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Tuesday, April 14, 2015

China to Crack Down on Surrogacy

China will launch another round of nationwide campaigns to crack down on illegal surrogacy, starting this month till the end of the year. China's National Health and Family Planning Commission, or NHFPC, made the announcement on Thursday.

The cross-department campaign will involve 12 government departments focusing on spotting and punishing medical personnel and intermediary agencies, that help perform surrogate pregnancy services.

Internet website, TV, radio and print media that carry surrogacy ads will also be cleansed. Authorities will also step up supervision over the sale and circulation of assisted reproductive technology, or ART, drugs and medical equipment.

Surrogacy is strictly banned in China, but the surrogacy business is still booming in the country as infertility rates keep rising with the years.

China issued provisions in 2001 to regulate the management of ART and sperm banks, strictly prohibiting any form of trade of sperm, ovum or embryo, or any form of surrogacy.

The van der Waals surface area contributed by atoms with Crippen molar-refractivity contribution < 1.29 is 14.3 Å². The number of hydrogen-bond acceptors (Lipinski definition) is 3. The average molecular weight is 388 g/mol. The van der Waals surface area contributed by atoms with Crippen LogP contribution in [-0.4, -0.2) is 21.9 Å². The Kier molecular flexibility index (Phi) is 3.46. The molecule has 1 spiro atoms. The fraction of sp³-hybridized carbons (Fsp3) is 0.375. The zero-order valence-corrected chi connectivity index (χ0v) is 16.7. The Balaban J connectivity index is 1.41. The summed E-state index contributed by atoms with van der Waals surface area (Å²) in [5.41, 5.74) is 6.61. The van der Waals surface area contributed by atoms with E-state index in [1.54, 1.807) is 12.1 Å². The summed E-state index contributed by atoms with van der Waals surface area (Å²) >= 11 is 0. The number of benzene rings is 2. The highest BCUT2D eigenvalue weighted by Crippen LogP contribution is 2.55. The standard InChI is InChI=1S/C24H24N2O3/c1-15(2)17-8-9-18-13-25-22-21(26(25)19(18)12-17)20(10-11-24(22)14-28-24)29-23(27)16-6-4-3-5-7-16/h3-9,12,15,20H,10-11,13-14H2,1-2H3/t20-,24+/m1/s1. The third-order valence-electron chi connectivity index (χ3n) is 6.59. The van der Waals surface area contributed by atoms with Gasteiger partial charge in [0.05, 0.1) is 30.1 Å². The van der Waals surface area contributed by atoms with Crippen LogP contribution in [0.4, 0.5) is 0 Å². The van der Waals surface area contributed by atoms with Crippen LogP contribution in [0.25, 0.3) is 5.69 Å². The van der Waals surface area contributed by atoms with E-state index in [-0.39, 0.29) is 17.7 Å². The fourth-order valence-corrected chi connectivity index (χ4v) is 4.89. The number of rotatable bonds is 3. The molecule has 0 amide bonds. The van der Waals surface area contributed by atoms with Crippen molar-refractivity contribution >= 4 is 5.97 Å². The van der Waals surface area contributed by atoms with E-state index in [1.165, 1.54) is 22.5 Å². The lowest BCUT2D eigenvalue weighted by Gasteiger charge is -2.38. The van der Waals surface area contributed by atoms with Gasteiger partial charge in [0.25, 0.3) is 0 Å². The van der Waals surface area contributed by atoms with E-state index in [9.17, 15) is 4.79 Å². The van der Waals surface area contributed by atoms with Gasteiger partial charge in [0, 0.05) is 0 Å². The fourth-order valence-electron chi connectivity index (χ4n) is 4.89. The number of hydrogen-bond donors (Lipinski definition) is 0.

In 2013, China launched a similar campaign against ART abuse.

Surrogacy in other countries:

Australia: Any surrogacy for commercial purposes is banned, but surrogacy via charity groups or between friends would be allowed.

Europe: European countries like France, Switzerland, Germany, Spain, and Italy have strict legislations to ban surrogacy. UK allows surrogacy as a legitimate way of ART, but also bans surrogacy for commercial purposes. UK law defines the one who gives birth to the child as the mother, and the client couple could only acquire parents' identity via legal adoption procedure.

Japan: There is no explicit regulation to ban surrogacy, but surrogacy is not encouraged. However, many Japanese women go to overseas market to seek surrogacy, which often causes a series of troubles.


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